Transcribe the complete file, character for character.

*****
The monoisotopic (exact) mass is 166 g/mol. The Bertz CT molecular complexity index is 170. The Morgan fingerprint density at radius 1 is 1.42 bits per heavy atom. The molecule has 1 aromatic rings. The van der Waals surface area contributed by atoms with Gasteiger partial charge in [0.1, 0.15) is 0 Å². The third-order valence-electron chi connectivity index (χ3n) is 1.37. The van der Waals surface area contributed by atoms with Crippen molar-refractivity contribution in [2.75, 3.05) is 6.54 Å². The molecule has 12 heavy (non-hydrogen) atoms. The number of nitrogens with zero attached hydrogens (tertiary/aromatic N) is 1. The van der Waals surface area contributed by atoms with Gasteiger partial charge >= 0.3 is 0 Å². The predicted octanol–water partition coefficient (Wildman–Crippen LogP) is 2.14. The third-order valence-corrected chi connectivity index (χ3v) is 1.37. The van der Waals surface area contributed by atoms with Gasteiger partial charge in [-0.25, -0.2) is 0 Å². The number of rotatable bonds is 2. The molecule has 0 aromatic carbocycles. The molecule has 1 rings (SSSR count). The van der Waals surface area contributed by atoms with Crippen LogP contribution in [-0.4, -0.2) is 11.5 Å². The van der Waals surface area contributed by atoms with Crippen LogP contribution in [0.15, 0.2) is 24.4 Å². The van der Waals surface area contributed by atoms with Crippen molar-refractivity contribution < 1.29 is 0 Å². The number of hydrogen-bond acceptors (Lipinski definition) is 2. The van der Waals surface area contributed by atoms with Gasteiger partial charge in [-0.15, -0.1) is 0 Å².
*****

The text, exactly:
The monoisotopic (exact) mass is 166 g/mol. The Bertz CT molecular complexity index is 170. The Morgan fingerprint density at radius 1 is 1.42 bits per heavy atom. The molecule has 1 aromatic rings. The van der Waals surface area contributed by atoms with Gasteiger partial charge in [0.1, 0.15) is 0 Å². The third-order valence-electron chi connectivity index (χ3n) is 1.37. The van der Waals surface area contributed by atoms with Crippen molar-refractivity contribution in [2.75, 3.05) is 6.54 Å². The molecule has 12 heavy (non-hydrogen) atoms. The number of nitrogens with zero attached hydrogens (tertiary/aromatic N) is 1. The van der Waals surface area contributed by atoms with Gasteiger partial charge >= 0.3 is 0 Å². The predicted octanol–water partition coefficient (Wildman–Crippen LogP) is 2.14. The third-order valence-corrected chi connectivity index (χ3v) is 1.37. The van der Waals surface area contributed by atoms with Gasteiger partial charge in [-0.25, -0.2) is 0 Å². The number of rotatable bonds is 2. The molecule has 0 aromatic carbocycles. The molecule has 1 rings (SSSR count). The van der Waals surface area contributed by atoms with Crippen LogP contribution in [-0.4, -0.2) is 11.5 Å². The van der Waals surface area contributed by atoms with Crippen LogP contribution in [0.15, 0.2) is 24.4 Å². The van der Waals surface area contributed by atoms with Crippen molar-refractivity contribution < 1.29 is 0 Å². The number of hydrogen-bond acceptors (Lipinski definition) is 2. The van der Waals surface area contributed by atoms with Gasteiger partial charge in [-0.15, -0.1) is 0 Å².